4 necessary steps to take before hiring your first employees

Image by Gerd Altmann from Pixabay

By Emma Sturgis

Although you may be anxious to hire the help needed to make your small business run smoother, this process should be handled with precision. Making sloppy, knee-jerk decisions can lead you to hire a liability or to face tough legal issues. Here are four vital steps to take before hiring your first employee.

Be clear on wage and hour laws

Each state has a set of clearly-defined rules and regulations to protect the interests of employees. These include, but are not limited to, the minimum amount that they can be paid on an hourly basis, how many breaks they are entitled to each shift, and when they are owed overtime pay. Employers should be knowledgeable about these guidelines before taking anyone in as failure to comply can lead to some pretty costly damage. It will also be your responsibility as an employer to make these laws known to your employees, so you better understand how they work.

Have a payroll method in place

Expecting people to wait for their paychecks while you get your ducks in a row is a sure way to get off to a bad start with new employees, and paying them under the table for the first week or two won’t work either. The IRS needs an accurate account of any wages paid out as well as the employment tax payments withheld. So, you will need to select a payroll system that will both calculate the taxes and wages and will provide the employee with a paycheck or direct deposit on their scheduled pay date. While you’re at it, you should make sure one of the first employees you hire is an HR specialist. This will ensure your payroll system is set up and ready to go.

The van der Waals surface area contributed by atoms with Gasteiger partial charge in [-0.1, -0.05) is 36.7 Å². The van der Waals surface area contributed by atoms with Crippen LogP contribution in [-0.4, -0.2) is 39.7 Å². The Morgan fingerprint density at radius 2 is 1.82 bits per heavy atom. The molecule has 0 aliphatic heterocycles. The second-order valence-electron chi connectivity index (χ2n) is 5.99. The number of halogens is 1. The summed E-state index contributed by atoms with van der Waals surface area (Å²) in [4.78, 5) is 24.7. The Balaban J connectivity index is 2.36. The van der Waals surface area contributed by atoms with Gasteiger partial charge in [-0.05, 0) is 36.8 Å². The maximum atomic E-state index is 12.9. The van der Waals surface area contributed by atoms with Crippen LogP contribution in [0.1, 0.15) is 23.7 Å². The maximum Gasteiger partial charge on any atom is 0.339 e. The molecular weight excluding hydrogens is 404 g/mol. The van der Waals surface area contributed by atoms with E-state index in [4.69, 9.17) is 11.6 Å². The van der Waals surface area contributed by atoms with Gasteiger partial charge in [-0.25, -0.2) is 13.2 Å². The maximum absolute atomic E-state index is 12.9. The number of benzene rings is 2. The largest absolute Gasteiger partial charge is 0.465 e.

Professional liability insurance

No business owner can run a flawless operation, so there will be mistakes made on their end as well as that of their employees. For this reason, all business owners should find a reputable professional liability insurance provider, and ask that they both quote them and run them through the details of the policy, including how it will protect them in the event that they are battling a legal negligence claim.

Devise a practical recruiting process

Before you go digging for applicants, have everything from the selection process to the tax paperwork ready. Have your interview questions carefully drawn out so that you can get a genuine feel for each applicant, and be sure to make them aware of the job description, benefits, pay wage, and projected schedule. Once you have found the ideal candidate, verify that they are legally able to work, and run them through a thorough background check before officially inviting them on board.

Diving straight in rarely goes according to plan. Always remember to do your due diligence before trusting anyone to represent your business.


Emma Sturgis is a freelance writer based out of Boston, MA. She writes most often on health and education. When not writing, she enjoys reading and watching film noir. Say hi on Twitter @EmmaSturgis2.

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